We all want to look and feel our very best. And, other than our twice-yearly check-ups and cleanings, most of us want to avoid the dentist's office as much as possible. That's human nature.
But, unfortunately, accidents do happen, necessitating an unexpected trip to our family dentist. It always starts out innocently enough. It's Saturday morning and, prior to leaving to have brunch with your friends, you find yourself in the backyard, helping your daughter out with her soccer moves. Everything is moving along, quite nicely, until a soccer ball flies straight into your mouth ,out of nowhere.
So, instead of checking out that brand new cafe that everybody is talking about; you find yourself reclining in the examination room, while your dentist finishes cleaning up the area around your badly chipped tooth.
" There's just too much damage to your tooth. I can't leave it as is." gently explains your dentist. We're going to have to put a crown in. Once I do that, your brand new restoration will fit right in with your other teeth. No one will be able to tell the difference."
Exhaling, you feel somewhat relieved. The cost of the procedure and the restoration should be covered by your insurance plan at work, so there's no cause for concern there.
But, what does worry you is the time factor involved. The traditional process of having any kind of dental restoration work done can be extremely time-consuming. And, you don't have enough hours in the day to start with.
Also; let's be honest. You're not the best dental patient . Going to the dentist is one of your least favorite things to do.
However, when you express your anxieties to your dentist, she smiles reassuringly and says...."I have an option that I think might be of interest to you. There's a technology out there called cad/cam dentistry. It involves using a computer to design and manufacture restorations.".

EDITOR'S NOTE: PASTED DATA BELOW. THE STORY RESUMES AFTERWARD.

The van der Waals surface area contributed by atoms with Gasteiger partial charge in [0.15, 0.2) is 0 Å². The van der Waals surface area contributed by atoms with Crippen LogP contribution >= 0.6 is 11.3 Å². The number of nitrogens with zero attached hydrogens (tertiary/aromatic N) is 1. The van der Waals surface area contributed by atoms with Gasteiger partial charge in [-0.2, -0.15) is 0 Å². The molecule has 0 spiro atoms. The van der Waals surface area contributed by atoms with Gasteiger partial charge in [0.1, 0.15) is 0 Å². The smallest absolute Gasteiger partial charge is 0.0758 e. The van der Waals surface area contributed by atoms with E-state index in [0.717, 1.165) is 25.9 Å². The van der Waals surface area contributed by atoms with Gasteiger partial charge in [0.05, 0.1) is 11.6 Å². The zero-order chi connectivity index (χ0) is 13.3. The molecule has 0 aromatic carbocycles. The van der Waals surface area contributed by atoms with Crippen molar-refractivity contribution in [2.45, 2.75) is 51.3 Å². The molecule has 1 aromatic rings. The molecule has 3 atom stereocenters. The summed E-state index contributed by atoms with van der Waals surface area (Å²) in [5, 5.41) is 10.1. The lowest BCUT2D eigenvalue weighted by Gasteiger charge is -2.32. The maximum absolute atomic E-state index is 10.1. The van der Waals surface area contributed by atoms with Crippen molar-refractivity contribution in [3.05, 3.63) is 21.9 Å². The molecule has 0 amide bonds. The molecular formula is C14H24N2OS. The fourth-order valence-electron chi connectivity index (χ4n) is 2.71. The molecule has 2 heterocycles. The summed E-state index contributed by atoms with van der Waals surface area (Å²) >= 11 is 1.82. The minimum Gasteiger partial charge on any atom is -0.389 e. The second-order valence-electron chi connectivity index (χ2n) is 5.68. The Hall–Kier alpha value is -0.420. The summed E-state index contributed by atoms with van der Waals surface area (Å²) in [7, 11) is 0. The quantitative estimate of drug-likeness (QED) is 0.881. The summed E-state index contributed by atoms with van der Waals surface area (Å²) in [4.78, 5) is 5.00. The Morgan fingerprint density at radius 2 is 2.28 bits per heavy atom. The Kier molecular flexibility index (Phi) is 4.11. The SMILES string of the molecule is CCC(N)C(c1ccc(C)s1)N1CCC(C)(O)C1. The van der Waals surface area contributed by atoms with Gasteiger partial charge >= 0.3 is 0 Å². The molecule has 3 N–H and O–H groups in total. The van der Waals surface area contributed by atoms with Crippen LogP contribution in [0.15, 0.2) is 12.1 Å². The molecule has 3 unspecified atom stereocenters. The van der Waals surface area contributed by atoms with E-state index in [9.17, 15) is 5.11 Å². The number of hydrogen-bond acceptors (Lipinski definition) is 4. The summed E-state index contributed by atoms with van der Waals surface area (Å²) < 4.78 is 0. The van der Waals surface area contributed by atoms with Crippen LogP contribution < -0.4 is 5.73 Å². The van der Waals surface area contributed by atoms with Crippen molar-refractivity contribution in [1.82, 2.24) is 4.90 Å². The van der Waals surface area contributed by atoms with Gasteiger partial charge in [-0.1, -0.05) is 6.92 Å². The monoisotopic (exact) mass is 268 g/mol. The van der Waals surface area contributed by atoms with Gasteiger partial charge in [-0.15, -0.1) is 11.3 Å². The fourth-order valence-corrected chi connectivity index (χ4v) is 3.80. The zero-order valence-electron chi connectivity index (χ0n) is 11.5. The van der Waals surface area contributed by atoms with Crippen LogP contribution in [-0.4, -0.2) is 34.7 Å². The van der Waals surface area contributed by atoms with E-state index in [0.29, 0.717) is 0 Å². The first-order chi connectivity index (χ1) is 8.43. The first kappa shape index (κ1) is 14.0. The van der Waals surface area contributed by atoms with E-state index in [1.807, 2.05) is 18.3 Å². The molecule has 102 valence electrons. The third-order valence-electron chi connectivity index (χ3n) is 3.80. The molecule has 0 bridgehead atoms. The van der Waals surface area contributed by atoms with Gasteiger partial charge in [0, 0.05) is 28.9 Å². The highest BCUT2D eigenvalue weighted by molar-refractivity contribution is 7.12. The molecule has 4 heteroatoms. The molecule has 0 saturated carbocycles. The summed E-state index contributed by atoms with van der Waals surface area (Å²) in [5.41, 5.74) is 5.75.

Things only get better when your dentist says that, in the majority of cases, cad/cam technology can reduce the restoration process from possibly four or five visits to just one or two appointments.
Now that's big-time convenience. Yes, cad/cam dentistry is a game-changer, especially for busy men and women.
When you see this amazing technology, first-hand, you'll think that your dentist borrowed some equipment from one of those hi-tech labs that are usually found only on TV detective shows.
Cad/cam dentistry is science taken to a whole other level, indeed.
Making use of an optical scanner, this ground-breaking technology actually captures true to life 3-D images of your tooth in order to design and manufacture a restoration. It might just look even better than your original tooth !
Cad/cam, by the way is an acronym that tells us a great deal in just a few simple words. CAD stands for computer assisted design while CAM is short for computer-aided manufacture.
Cad/cam has come a long way since it was first introduced way back in the 1980's. At the time, this very special technology was in its' infancy and was utilized mostly by dental labs. Use in your typical neighborhood dentist's office was practically non-existent.
Times, though, have changed and for the better. The Cerec by Siemens cad/cam chair side camera, as well as improved software, has made this time-saving technology more practical and accessible.
If you are in need of just about any form of dental restoration, it's Cad/cam to the rescue!
Dentists use it to design and produce crowns, veneers, implants, inlays, onlays and fixed bridges as well as dentures.
Most of these restorations are made from solid blocks of ceramic or composite resin. Subtractive processes like CNC milling and additive processes such as 3-D printing are used to create state of the art restorations and orthodontic appliances. Great care is taken to match the shade of your tooth so, aesthetically, no one will be able to tell the new restoration apart from your other teeth.
By now, you're probably wondering just what a typical cad/cam appointment is like. So, without further delay, let us take you through the process.